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Authors:Rice et al.   

Journal/ Pre-Print:Biorxiv 

Tags: Immunology/Immunity, Vaccines, Structural Biology 

Research Highlights

  1. In contrast to most vaccines now in trials based on the S protein, here Rice et al. generate a bivalent hAd5 SARS-CoV-2 vaccine containing S but also N protein, both modified for optimal expression, antigen processing and presentation, mimicking on the natural infection and most described T cell responses 

  1. The vaccine platform hAd5 has some deletions that allow potent immune responses in individuals with Ad5 pre-existing immunity, expanded gene carrying capacity and not to suppress innate immune signalling, providing an improved platform on terms of efficacy and safety. 

  1. In mice, this vaccine elicits both humoral and cell-mediated responses skewed towards a Th1 response. CD4 response was found to be mostly against N protein, which highlights the importance of multiple antigen vaccines.  


Rice et al. develop next generation bivalent hAd5 SARS-CoV-2 vaccine and test its immunogenicity in mice. The vaccine platform used (Ad5) is modified to elicit potent immune responses in individuals with Ad5 pre-existing immunity, expanded gene carrying capacity and not to suppress innate immune signalling, providing an improved platform on terms of efficacy and safety. The vaccine carries two modified SARS-CoV-2 proteins; S-Fusion, that the authors show has an optimised cell-surface expression and physiologically-relevant folding compared to S-WT, and N-ETSD (Enhanced T-cell Stimulation Domain) that is found to localise to endosomal/lysosomal subcellular compartment for increased antigen presentation. The immunisation of mice with this vaccine elicited both humoral and cell-mediated responses skewed towards a Th1-specific response. Notably, while CD8 responses were found against the two antigens CD4 responses preferentially targeted the N protein. The IgG responses were high in some immunized mice, with a potent neutralising activity. Combined antigen vaccines may be more successful in eliciting a potent and durable T cell response, and this vaccine could be a promising candidate for further evaluation.  

Impact for SARS-CoV2/COVID19 research efforts  

Develop a vaccine for SARS-CoV2/COVID19 

Study Type  

  • In vitro study 

  • In vivo study (CD-1 mouse)

Strengths and limitations of the paper 

Novelty: New bivalent hAd5 vaccine containing optimised N and S proteins with high capacity to elicit Ab and T cell responses. Also, next generation hAd5 with some deleted genes allows vaccination to individuals with a pre-existing immunity to Ad5.  

Standing in the field:The vaccine is designed in line with results found from natural infection for SARS-CoV-2.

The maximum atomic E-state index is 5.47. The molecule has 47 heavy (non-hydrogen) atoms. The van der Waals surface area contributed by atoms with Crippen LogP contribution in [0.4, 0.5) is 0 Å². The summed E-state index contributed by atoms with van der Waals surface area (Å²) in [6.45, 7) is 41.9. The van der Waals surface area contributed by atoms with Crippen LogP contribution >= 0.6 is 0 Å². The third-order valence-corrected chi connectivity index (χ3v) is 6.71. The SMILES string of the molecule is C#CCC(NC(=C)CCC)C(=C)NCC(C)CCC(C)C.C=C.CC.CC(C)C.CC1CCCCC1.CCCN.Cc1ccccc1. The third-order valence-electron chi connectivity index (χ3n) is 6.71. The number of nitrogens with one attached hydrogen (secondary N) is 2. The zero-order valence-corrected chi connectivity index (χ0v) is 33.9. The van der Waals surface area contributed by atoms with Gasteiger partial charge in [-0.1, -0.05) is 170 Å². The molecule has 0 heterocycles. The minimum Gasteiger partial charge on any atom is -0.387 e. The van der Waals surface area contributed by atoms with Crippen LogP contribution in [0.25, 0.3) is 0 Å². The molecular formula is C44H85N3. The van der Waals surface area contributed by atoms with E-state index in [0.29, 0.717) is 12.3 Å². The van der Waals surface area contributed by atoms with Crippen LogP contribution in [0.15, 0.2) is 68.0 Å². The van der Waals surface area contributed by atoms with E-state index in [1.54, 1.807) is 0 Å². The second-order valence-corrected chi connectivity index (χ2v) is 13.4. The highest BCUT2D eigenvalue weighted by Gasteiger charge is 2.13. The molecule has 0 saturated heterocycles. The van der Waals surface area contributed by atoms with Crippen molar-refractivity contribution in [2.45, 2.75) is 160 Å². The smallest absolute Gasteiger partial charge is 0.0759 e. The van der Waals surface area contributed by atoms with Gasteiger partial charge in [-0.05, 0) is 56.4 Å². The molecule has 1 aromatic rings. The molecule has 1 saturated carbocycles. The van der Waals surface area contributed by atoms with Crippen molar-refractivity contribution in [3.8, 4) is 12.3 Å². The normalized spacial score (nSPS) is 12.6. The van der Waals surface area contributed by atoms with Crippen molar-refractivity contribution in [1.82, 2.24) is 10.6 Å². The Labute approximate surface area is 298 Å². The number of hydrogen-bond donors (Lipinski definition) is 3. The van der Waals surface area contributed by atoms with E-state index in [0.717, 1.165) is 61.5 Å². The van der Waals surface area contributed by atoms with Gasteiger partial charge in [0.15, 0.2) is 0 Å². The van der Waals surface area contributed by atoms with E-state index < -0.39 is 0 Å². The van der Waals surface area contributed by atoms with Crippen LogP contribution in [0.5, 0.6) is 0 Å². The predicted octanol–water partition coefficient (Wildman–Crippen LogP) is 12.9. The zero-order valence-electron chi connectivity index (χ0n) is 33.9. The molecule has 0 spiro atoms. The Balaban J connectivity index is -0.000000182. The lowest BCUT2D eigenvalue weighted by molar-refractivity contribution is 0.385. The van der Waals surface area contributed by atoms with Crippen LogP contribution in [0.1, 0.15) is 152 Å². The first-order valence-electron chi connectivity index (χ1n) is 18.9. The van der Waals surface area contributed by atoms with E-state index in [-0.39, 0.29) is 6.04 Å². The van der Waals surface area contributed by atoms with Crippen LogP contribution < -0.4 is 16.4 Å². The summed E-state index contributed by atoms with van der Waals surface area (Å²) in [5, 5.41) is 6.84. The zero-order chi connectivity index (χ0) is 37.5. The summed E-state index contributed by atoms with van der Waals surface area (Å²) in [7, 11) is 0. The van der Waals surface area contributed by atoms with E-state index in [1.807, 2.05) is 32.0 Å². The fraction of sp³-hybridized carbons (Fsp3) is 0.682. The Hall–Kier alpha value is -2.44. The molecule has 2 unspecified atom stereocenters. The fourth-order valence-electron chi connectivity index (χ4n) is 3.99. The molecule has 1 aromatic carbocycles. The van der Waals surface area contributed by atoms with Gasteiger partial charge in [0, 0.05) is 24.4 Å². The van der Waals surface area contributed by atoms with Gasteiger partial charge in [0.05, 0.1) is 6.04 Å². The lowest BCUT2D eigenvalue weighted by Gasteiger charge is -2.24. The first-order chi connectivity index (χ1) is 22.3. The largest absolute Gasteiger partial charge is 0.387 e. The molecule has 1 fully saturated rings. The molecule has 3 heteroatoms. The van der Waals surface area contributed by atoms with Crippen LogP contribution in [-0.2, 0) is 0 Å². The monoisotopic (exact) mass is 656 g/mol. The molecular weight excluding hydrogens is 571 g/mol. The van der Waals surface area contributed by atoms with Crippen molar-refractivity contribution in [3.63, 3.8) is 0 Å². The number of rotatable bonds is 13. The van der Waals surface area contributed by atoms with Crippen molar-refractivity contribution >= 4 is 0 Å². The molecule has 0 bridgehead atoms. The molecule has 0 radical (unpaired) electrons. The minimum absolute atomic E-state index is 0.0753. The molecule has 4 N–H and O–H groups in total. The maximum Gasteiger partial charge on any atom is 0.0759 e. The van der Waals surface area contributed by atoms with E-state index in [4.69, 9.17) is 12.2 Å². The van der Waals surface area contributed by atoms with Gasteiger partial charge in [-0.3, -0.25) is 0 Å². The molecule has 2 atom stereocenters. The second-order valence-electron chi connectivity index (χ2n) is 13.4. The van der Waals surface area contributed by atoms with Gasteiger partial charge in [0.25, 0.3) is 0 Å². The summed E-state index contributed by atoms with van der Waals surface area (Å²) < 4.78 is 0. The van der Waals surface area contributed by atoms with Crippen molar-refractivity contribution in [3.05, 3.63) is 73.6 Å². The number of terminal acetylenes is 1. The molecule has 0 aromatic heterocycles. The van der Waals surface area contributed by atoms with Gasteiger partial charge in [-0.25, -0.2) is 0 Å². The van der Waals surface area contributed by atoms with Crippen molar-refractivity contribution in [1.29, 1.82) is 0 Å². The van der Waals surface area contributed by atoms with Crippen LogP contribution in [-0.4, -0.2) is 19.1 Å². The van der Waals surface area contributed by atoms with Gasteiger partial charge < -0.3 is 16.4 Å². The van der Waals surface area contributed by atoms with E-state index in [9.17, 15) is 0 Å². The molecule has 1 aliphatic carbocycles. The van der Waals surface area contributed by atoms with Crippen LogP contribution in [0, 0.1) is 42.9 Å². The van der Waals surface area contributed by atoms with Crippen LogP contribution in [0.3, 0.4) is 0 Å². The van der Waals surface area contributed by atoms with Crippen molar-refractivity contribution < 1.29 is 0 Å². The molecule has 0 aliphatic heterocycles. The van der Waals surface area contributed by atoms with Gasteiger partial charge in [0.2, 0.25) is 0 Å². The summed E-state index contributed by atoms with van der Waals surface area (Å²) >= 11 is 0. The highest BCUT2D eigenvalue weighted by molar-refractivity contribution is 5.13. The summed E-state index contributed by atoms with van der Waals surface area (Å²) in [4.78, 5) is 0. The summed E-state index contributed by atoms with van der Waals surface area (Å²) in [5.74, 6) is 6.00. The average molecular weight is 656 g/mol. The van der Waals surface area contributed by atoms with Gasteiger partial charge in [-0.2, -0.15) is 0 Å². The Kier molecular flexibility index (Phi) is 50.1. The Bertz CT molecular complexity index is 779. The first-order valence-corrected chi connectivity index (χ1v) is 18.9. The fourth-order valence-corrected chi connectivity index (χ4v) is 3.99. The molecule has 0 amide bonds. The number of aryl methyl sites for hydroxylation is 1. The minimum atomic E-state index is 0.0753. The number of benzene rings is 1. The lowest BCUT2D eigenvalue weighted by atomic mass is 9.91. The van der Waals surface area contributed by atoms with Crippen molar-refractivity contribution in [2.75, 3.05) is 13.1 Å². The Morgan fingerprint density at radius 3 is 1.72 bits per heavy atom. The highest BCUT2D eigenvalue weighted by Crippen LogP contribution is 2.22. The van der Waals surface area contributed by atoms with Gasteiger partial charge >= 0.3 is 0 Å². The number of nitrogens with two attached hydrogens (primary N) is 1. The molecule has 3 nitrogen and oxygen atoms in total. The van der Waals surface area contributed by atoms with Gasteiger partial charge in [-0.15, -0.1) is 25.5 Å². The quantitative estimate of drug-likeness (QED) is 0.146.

Appropriate statistics: Yes, but in some graphs Student t-test assumes a normal distribution and by the number of samples would be better not to assume a normal distribution. Mann-Whitney, without the assumption of a normal distribution, is applied in other graphs.  

Viral model used: 

Constructs used:  

  • hAd5 [E1-, E2b-, E3-] vector was used (Fig. 1c) to create viral vaccine candidate constructs. hAd5 [E1-, E2b-, E3-] backbones 

  • S-WT: S protein comprising 1273 amino acids and all S domains: extracellular (1-1213), transmembrane (1214-1234), and cytoplasmic (1235-1273) (Unitprot P0DTC2) 

  •  S RBD-ETSD: S Receptor Binding Domain (S RBD) with an ETSD 

  • N-ETSD: Nucleocapsid (N) with ETSD 

  • S-WT + N-ETSD: S-WT with an Enhanced T-cell Stimulation Domain (ETSD) 


  • S Fusion: S optimized to enhance surface expression and display of RBD 

  • Bivalent S-Fusion + N-ETSD; 

Translatability:This study designs a promising vaccine that may be better than solo antigen vaccines. Further animal studies are to be performed before clinical trials. The authors state that this vaccine is their candidate to be further evaluated and explored for oral, intranasal, and sublingual formulations to induce mucosal immunity in addition to cell-mediated and humoral immunity. 

Main limitations:  

  • The authors claim a synergistic effect of their vaccine by carrying both N and S proteins, but never show the effect of the vaccine carrying only one of these same optimised proteins.   

  • All the studies on cellular localisation and expression are performed by transfection to HEK293, to mimic the vaccine it would have been more accurate to infect the cells.  

  • The authors claim that their antigens are optimised for a better antigen presentation, and while they show an optimised expression in the cell surface or in the endosomal/lysosomal compartments; there is no evidence of a better antigenic presentation.  

  • The samples for antibody and T cell responses are only evaluated one week after last immunisation, but the authors claim this response may be indicative of long-lasting immunity.